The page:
Women boxing in the Olympics: Ungainly, improper and your womb may fall out
For years, women were denied the right to box in the Olympics on the grounds that pre-menstrual tension made us all 'unstable'.
But this year, ladies, we can compete in the 2012 Olympics and have the same right as men to willingly open ourselves up to brain injury, pulverised noses and black eyes: hooray for equality!
Personally, I'd have to be suffering from PMT 365 days of the year to even contemplate getting into a ring and punching the bejasus out of an opponent.
And the opponent would have to be someone who I felt had properly wronged me: a snippy shop assistant, maybe, or someone who cut me up on a roundabout without raising a hand to say sorry.
I'd have thought that PMT would be an absolute bonus when you're in a boxing ring, offering you the opportunity to channel all those 'why is everyone getting at me? Why is life SO UNFAIR? Why is everything so totally and utterly WORTHLESS?' feelings into a series of mindlessly violent lobs and lunges.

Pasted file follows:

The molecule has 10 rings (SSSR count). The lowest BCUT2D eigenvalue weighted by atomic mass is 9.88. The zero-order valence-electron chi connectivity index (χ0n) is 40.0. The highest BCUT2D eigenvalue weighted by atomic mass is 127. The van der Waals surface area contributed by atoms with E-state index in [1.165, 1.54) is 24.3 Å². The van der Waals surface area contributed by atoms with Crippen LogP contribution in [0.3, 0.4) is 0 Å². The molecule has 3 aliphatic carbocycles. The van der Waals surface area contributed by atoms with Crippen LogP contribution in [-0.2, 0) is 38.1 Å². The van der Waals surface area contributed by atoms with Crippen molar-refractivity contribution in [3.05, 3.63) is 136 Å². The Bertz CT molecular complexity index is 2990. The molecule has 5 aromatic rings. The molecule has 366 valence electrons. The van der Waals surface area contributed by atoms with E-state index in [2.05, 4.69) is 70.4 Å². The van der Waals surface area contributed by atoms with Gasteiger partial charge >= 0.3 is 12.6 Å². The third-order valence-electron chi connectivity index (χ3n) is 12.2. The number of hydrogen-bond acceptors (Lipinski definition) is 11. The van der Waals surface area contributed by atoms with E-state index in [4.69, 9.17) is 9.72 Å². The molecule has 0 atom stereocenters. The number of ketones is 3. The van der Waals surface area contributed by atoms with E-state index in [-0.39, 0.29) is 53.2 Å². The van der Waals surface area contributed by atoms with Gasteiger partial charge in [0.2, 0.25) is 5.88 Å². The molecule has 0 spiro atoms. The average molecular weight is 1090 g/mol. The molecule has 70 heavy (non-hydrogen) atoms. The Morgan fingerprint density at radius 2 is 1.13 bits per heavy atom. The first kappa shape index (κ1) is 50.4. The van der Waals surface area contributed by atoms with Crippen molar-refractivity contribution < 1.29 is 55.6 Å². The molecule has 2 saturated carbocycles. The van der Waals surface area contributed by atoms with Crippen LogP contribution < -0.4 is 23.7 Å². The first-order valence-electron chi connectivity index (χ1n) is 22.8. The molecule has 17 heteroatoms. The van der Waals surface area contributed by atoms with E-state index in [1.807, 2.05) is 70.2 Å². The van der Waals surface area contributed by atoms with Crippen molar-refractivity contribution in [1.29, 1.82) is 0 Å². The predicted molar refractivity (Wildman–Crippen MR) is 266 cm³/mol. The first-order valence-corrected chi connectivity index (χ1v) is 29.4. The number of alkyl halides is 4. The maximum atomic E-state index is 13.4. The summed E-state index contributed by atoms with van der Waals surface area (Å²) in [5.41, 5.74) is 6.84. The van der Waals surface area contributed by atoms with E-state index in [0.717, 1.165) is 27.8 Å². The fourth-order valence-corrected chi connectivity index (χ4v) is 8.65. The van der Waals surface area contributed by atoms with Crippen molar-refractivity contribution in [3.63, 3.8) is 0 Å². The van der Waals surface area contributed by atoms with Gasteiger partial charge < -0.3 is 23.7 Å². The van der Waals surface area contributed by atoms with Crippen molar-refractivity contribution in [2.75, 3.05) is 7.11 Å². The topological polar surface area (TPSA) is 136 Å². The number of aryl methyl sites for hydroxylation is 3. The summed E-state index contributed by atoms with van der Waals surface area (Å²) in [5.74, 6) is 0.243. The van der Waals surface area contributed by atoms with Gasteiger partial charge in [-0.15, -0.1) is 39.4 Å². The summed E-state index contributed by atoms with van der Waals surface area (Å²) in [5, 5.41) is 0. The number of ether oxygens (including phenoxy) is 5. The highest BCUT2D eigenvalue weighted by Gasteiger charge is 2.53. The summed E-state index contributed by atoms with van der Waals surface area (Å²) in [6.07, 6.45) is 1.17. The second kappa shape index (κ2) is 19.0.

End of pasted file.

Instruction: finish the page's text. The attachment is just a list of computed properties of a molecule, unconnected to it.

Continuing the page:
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In fact, the only issues I can see being a problem are making sure your boxing matches are carefully timed to happen at the right moment during a 28-day window.
Only a few decades ago, women were banned from taking part in marathons because the powers-that-be thought their wombs would fall out (no, really) because 'of constant jarring'.
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When it was proven that wombs didn't fall out – although I'm fairly sure that if I ran a marathon mine would, along with my liver, lungs, heart and toenails – women were given the green light to compete, although it took until 1984 until they could participate in the marathon at the Olympics.
In 1896, Pierre de Coubertin, founder of the modern Olympics, described the concept of women participating in the games as: 'impractical, uninteresting, ungainly and improper' (I wonder if he had access to a time machine and had watched me taking part in PE lessons at school).
In the true spirit of the Olympics, I will be honouring Coubertin by not even watching the games in case it makes me ungainly or improper. It's what he would have wanted.